Music database

Musician

Charles Greenlee

born on 24/5/1927 in Detroit, MI, United States

died on 22/1/1993 in Springfield, MA, United States

Alias Charles "Majeed" Greenlee
Charles "Majid" Greenlee

Links www.allmusic.com (English)

Charles Greenlee (musician)

From Wikipedia, the free encyclopedia.

Charles "Majeed" or "Majid" Greenlee (April or May 24, 1927 January 23, 1993) was an American jazz trombonist who worked extensively with Archie Shepp.

Greenlee played mellophone, drums, and baritone horn in his youth, and got his early experience playing locally in Detroit. He played with Lucky Millinder and Benny Carter in the early 1940s, then with Dizzy Gillespie (1946, 194951). He also led his own bands around this time, working with Frank Foster and Tommy Flanagan. Late in the 1940s he converted to Islam, changing his name to Harneefan Majeed; he continued to use Charles Greenlee for professional purposes, though he is sometimes credited with his Muslim last name.

After spending some time on the hard bop scene in the early 1950s, with Gene Ammons among others, Greenlee essentially quit music from 1951 to 1957. He returned to play with Yusef Lateef (1957) and Maynard Ferguson (1959).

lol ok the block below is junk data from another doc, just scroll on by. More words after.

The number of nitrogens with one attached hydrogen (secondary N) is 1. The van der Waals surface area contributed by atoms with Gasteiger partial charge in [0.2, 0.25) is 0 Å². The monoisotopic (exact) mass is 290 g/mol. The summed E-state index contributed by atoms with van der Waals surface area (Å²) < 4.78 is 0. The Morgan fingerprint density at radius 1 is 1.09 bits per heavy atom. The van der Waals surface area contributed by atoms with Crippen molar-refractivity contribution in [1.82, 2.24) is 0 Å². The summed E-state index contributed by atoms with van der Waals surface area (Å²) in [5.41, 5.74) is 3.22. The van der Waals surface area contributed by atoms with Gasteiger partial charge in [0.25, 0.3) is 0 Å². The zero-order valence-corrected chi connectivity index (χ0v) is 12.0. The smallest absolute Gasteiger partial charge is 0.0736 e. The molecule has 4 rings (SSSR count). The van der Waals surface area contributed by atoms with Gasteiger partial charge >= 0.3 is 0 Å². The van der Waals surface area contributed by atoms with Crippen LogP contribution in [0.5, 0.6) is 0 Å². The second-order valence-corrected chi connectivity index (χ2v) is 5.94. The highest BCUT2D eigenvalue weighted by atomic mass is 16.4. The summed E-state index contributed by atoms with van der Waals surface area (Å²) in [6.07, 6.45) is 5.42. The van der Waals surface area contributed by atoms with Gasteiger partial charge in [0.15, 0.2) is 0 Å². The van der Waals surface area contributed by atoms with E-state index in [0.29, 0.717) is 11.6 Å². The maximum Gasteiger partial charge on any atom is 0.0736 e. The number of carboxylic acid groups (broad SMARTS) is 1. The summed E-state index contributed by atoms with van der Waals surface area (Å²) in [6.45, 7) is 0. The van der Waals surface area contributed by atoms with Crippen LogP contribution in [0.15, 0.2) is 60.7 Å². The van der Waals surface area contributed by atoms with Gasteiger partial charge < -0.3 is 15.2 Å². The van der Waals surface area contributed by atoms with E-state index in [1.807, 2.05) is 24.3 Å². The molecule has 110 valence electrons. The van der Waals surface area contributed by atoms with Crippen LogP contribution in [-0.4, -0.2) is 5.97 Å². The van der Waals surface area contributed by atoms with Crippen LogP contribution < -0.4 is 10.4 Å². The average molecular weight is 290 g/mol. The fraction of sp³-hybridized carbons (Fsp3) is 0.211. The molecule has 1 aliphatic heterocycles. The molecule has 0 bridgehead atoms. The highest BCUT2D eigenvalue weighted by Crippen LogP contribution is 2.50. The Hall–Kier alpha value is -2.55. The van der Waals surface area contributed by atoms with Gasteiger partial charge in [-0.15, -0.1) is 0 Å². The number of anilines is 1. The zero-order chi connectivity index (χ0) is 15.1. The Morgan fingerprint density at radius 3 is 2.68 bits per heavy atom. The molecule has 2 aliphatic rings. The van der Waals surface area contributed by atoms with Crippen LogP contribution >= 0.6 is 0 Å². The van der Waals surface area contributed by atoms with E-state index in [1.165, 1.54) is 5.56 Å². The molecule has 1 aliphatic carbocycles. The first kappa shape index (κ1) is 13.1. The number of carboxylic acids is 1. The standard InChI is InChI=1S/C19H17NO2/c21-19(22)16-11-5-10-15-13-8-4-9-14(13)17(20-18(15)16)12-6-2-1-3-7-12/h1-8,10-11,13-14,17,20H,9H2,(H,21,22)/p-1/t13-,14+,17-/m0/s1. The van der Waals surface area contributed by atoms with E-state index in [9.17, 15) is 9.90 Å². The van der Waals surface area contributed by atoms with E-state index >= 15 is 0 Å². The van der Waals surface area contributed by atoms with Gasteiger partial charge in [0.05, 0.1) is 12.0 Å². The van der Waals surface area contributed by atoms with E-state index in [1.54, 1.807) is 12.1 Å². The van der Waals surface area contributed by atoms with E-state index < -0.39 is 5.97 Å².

His lone album as leader features Alden Griggs, Charles Sullivan (tp) Suliman Hakim (as, fl) Archie Shepp (ts, ss) James Ware (bars) Hubert Eaves III (p) Buster Williams (b) Charlie Persip(d) Neil Clarke (per, cga) Jean Carn, Joe Lee Wilson (vo)

His composition "Miss Toni" appears on the Eric Dolphy album Outward Bound.

Discography

As leader

  • 1977: I Know About the Life (Baystate)

As sideman

With Archie Shepp

  • Attica Blues
  • There's a Trumpet in My Soul
  • Montreux One
  • Montreux Two
  • A Sea of Faces
  • Body and Soul
  • Jazz a Confronto 27
  • Mariamar
  • U-Jaama (Unite)

With Roland Kirk

  • Reeds & Deeds (Mercury)
  • The Roland Kirk Quartet Meets the Benny Golson Orchestra (Mercury)

With John Coltrane

  • Africa/Brass (Impulse!)

References

This page was last modified 17.10.2013 20:14:45

This article uses material from the article Charles Greenlee (musician) from the free encyclopedia Wikipedia and it is licensed under the GNU Free Documentation License.